FEMA official shares how to avoid fraudulent scammers

HOUSTON - Houstonians, beware! Scammers are out there.

A perfect example is right here with a letter a homeowner received from someone claiming to be a housing inspector and asking them to call or text them back right away so they can complete this 'important' inspection in order to receive FEMA Disaster Assistance.

So, what's wrong with that? Plenty!

For starters, the homeowner says they never even applied for FEMA assistance.

"Now, if you have not registered with FEMA, no one should be knocking on your door," FEMA media relations specialist  William C. Lindsey said.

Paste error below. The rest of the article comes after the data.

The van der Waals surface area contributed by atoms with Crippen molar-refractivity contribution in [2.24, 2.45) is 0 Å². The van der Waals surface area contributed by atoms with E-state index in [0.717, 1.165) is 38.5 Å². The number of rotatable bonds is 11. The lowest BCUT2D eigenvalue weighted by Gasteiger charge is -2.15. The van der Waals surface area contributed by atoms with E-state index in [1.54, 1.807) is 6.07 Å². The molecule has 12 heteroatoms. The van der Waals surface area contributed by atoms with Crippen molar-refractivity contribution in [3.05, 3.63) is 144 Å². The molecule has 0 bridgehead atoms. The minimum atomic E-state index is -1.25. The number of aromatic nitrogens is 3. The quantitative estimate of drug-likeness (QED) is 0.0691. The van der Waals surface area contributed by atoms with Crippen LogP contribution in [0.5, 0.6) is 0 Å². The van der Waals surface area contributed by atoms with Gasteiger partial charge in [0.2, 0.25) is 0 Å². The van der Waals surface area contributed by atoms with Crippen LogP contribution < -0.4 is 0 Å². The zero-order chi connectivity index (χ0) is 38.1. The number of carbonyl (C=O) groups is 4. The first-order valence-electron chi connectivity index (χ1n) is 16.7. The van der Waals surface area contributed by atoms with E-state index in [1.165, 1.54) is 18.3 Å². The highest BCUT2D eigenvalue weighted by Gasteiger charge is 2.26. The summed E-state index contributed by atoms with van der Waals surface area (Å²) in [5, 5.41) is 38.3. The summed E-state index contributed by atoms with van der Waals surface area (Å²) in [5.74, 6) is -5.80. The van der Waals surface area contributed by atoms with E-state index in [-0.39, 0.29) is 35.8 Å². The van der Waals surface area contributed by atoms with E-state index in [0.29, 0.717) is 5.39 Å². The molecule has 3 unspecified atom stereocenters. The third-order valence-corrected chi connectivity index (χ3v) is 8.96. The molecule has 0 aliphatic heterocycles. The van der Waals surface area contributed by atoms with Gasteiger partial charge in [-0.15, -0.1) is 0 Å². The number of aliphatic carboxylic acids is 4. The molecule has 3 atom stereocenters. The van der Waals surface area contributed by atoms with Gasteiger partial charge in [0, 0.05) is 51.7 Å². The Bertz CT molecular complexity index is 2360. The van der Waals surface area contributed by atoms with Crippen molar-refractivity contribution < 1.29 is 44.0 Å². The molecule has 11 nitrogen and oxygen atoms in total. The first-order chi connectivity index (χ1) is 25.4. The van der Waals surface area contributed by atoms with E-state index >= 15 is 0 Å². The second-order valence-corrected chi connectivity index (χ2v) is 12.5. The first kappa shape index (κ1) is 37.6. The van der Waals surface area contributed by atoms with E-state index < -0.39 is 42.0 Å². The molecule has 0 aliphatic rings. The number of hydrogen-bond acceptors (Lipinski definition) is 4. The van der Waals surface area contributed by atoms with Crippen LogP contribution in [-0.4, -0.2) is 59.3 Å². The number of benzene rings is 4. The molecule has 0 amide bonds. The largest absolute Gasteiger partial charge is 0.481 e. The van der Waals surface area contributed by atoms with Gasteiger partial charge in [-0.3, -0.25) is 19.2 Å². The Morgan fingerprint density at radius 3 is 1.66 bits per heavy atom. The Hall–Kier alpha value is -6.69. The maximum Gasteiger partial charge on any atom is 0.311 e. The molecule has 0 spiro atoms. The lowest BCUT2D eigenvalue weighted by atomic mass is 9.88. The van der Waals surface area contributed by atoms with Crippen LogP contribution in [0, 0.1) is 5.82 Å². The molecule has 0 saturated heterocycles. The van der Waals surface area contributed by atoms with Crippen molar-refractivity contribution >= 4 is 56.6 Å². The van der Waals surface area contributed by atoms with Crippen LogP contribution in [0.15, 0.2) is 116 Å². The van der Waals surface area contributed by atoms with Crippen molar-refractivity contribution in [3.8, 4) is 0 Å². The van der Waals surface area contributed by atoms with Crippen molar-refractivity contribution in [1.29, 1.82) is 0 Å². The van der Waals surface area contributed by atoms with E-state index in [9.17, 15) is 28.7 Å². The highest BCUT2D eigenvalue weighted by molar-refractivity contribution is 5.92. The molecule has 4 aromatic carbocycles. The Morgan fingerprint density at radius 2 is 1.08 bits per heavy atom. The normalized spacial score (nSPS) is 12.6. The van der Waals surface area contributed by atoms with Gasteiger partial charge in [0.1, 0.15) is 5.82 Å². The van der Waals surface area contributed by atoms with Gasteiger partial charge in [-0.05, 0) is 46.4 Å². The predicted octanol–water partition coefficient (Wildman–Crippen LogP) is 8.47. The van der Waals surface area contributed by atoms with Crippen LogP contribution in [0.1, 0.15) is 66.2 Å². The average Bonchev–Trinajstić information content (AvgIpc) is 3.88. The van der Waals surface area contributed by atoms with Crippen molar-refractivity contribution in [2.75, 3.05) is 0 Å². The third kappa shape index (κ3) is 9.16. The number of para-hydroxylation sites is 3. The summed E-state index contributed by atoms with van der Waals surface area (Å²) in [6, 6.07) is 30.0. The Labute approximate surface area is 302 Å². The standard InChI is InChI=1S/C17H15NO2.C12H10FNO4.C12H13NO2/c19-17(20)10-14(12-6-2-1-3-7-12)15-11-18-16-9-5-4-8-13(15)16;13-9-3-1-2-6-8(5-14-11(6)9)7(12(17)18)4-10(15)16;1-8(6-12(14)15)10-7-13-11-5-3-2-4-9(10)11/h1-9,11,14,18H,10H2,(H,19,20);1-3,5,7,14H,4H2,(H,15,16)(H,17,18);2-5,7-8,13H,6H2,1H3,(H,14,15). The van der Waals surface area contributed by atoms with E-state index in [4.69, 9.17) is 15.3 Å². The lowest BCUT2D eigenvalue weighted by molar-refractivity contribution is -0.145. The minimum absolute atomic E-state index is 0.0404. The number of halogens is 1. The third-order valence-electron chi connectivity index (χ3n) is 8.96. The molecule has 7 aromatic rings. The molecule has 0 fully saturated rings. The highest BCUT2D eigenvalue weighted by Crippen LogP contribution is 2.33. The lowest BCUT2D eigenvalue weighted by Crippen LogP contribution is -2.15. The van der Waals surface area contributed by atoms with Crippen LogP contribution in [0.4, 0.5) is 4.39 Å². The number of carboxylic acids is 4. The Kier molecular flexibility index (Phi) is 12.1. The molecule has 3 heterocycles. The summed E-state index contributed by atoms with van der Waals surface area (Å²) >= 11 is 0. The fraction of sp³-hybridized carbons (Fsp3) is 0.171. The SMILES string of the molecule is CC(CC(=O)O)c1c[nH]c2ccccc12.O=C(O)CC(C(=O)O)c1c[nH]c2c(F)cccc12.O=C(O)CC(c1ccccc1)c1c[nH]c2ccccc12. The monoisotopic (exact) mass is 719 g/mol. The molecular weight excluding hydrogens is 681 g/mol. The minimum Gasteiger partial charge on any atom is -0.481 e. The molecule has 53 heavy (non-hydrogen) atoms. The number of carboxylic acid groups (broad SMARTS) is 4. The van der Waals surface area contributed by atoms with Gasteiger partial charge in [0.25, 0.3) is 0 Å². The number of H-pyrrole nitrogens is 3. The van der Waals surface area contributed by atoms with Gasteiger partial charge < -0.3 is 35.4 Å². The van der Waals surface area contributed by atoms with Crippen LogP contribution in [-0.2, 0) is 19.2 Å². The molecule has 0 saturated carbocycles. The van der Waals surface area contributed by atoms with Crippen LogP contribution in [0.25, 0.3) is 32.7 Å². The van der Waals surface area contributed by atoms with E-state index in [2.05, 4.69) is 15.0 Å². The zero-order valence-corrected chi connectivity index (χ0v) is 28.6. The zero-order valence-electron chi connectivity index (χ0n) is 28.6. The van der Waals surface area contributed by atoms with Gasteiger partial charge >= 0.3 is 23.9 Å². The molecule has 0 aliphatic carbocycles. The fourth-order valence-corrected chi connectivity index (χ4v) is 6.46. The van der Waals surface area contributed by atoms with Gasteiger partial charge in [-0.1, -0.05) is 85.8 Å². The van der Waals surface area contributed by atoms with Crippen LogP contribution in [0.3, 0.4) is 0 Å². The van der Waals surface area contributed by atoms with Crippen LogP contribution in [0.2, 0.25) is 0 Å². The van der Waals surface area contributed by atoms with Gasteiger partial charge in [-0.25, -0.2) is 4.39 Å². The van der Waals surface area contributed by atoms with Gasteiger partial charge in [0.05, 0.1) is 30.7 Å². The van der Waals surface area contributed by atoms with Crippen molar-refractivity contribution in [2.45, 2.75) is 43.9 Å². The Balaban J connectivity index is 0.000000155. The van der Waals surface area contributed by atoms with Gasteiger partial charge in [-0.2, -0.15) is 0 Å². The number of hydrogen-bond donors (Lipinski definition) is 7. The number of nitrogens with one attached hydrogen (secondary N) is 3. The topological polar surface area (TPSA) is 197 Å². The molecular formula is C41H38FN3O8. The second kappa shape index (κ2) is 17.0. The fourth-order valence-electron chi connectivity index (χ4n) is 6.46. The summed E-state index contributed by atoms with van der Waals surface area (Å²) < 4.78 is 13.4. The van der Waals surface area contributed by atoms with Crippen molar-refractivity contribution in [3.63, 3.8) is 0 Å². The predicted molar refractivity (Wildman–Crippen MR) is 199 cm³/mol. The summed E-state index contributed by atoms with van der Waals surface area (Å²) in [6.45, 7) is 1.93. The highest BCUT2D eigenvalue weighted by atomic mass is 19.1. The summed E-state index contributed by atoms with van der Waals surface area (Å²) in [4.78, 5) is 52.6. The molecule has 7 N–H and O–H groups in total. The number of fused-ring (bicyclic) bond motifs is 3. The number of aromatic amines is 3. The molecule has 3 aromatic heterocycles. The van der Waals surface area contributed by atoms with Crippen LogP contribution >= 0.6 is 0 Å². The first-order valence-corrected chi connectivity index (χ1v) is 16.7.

Yep, officials say FEMA inspectors don't get involved until you've officially registered for FEMA aid.

So, how do scammers decide to show up at your door?

"They would get this information from the phone book even, and they'll see a particular area-- and they'll try to exploit it," Lindsey warned.

Officials also say shady characters will often not show any credentials or give out much information about themselves. They'll even refuse to have their photo taken!

"Now we've had incidents where people have encountered these individuals— and they've run away," Lindsey said. "So, we ask that you contact your local law enforcement immediately."

And another red flag?

"A FEMA employee will never ask for any financial compensation," Lindsey said.

Officials say scammers are after your money and personal banking information.

"During disasters, we have predators that come out of the woodwork, and they prey on those who are suffering," Lindsey said.

Bottom line: "If someone shows up on your door unannounced, it won't be a FEMA representative."

And you can take that to the bank!

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